Saudi Arabia, the top Arab economy, is the world’s largest Islamic finance market with total assets across sectors exceeding 3.1 trillion Saudi riyals ($826.7 billion), the governor of the Saudi Central Bank (Sama) has said.
The kingdom is also the largest global issuer of sovereign sukuk, or Sharia-compliant Islamic bonds, and its co-operative insurance sector is the fastest growing worldwide, approaching 27 per cent growth in 2022, Ayman Al Sayari said in remarks carried by the Saudi Press Agency.
“Saudi Arabia has a deep-rooted and historical relationship with Islamic finance [and] it houses the largest Islamic finance market in the world,” Mr Al Sayari said at an Islamic Financial Services Board symposium in Riyadh.
“The Islamic banking sector alone accounts for 33 per cent of the global Islamic bank assets."
Globally, the Islamic finance market has expanded at a brisk pace, recording an average annual growth of 9.6 per cent over the past three years, as the value of assets reached more than 11.2 trillion riyals, the governor, who is also the chairman of the IFSB Council said.
The Islamic finance industry is expected to grow by around 10 per cent this year and next despite a slowing global economy, mainly led by the GCC countries, S&P Global Ratings said in a report in May.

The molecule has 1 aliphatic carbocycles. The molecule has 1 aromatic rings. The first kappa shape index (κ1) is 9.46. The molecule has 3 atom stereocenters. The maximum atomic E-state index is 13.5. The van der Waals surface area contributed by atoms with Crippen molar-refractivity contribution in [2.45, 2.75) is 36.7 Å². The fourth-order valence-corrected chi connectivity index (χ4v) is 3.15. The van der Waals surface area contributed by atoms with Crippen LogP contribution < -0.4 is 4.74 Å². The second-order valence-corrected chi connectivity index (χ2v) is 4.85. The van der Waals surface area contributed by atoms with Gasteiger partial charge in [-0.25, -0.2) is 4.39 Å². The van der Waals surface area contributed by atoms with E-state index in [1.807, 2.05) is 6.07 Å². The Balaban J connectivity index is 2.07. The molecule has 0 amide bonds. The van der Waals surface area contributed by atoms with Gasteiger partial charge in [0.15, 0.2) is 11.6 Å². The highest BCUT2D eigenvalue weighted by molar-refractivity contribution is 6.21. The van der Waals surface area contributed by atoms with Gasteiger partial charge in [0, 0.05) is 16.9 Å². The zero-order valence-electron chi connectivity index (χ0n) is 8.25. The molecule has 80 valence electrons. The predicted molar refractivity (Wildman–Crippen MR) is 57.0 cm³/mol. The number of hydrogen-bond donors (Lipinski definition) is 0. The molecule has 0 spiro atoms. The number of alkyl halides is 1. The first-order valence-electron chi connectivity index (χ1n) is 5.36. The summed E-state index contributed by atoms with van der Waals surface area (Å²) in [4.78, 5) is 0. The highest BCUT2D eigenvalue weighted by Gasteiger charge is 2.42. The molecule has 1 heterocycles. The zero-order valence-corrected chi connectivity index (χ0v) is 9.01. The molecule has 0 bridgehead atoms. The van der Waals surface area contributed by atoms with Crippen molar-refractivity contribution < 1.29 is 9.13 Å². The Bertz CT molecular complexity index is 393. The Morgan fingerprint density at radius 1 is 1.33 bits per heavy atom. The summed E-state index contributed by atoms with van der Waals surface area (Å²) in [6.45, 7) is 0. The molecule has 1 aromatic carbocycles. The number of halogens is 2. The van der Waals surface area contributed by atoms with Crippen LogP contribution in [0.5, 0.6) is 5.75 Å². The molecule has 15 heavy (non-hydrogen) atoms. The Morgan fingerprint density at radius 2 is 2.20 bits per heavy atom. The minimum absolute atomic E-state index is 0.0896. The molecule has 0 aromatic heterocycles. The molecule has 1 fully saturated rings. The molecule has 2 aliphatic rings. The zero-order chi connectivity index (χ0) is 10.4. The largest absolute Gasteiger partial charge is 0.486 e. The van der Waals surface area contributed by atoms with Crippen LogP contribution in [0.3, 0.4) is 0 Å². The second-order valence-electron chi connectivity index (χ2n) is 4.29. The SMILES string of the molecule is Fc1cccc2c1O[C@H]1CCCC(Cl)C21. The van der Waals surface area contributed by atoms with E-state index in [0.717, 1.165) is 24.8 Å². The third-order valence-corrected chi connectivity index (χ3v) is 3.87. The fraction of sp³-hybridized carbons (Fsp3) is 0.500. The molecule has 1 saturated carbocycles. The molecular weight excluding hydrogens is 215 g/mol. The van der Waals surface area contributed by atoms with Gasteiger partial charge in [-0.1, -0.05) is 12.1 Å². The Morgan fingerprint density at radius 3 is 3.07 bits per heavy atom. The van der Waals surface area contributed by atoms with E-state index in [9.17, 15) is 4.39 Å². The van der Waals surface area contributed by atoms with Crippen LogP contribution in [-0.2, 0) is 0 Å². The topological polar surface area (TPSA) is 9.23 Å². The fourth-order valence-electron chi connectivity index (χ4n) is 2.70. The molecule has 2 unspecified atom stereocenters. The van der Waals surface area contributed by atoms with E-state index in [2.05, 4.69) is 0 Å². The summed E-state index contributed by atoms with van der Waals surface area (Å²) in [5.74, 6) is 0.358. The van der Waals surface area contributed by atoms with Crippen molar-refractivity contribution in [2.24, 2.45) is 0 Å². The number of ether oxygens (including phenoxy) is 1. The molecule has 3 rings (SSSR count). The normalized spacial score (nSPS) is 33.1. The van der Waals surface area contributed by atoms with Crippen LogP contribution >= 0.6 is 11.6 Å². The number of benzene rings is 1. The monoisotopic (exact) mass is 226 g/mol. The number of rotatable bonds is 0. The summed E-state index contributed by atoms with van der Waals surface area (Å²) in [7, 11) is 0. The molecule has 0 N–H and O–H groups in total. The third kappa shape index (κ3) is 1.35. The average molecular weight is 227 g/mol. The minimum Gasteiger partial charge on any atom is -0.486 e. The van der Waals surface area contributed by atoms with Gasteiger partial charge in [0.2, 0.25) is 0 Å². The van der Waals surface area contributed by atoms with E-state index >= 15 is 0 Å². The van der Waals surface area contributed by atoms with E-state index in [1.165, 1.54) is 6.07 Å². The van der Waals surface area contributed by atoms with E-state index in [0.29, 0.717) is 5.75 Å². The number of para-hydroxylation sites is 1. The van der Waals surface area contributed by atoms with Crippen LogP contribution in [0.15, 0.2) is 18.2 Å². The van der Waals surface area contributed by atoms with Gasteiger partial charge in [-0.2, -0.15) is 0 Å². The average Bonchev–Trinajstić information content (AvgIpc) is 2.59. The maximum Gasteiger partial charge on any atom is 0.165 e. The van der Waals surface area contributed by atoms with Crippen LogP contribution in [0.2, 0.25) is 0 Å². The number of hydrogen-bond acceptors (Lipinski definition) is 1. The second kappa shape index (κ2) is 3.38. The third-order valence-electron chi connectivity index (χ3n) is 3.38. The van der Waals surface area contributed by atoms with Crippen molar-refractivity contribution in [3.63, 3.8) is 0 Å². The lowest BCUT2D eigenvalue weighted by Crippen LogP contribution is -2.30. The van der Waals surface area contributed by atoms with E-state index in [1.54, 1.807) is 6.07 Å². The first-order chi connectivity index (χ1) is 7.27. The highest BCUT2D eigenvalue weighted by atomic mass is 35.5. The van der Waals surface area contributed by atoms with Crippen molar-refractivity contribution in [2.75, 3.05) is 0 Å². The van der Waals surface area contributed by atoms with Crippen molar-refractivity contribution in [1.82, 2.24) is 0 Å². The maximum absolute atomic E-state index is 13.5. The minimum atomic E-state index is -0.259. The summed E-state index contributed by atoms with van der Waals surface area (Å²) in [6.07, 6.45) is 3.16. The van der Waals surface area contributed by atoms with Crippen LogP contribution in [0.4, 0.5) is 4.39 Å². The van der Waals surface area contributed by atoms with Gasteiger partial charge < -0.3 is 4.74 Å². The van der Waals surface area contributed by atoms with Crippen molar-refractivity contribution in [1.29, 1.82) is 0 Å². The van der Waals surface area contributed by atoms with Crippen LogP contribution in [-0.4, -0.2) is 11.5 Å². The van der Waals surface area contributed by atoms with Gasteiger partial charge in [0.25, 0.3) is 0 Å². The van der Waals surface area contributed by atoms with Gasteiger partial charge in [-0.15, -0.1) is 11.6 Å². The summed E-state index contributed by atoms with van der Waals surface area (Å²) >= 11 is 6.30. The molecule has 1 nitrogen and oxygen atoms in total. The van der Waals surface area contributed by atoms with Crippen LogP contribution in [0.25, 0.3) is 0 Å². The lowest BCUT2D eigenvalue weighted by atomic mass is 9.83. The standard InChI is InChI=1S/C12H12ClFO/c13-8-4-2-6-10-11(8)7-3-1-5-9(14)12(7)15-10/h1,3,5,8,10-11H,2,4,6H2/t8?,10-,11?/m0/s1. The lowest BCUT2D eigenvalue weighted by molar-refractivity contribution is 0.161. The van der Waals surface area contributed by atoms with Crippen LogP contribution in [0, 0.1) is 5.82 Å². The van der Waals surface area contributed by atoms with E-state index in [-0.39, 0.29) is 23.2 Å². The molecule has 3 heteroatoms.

The sector continued to expand in 2022, with assets up by 9.4 per cent compared with 12.2 per cent in 2021, supported by growth in banking assets and the sukuk industry, S&P said.
Saudi Arabia and Kuwait drove growth in Islamic banking assets last year.
In Saudi Arabia, Opec’s biggest oil exporter, the implementation of its ambitious diversification strategy, Vision 2030, continued growth economic momentum and growth in mortgage lending supported the Islamic Finance industry's expansion.
However, in other parts of the world, growth was either muted or held back by local currency depreciation, according to the S&P report.
Global sukuk issuance is forecast to “level off” in the range of $170 billion to $175 billion in 2023, after a 10 per cent fall in 2022 to $178 billion, Moody’s Investors Service said in a research report in March.
Although Saudi Arabia and Malaysia will continue to lead global sukuk issuances, the potential for growth in other jurisdictions also remains high, Moody’s said.
Long-term sovereign sukuk issuance will also stabilise in 2023 after two years of declines at around $80 billion, before rising to $85 billion in 2024.
Demand for Sharia-compliant financing is set to outpace conventional funding in 2023, driven by strong economic growth and development agendas in key markets, Moody’s said in March.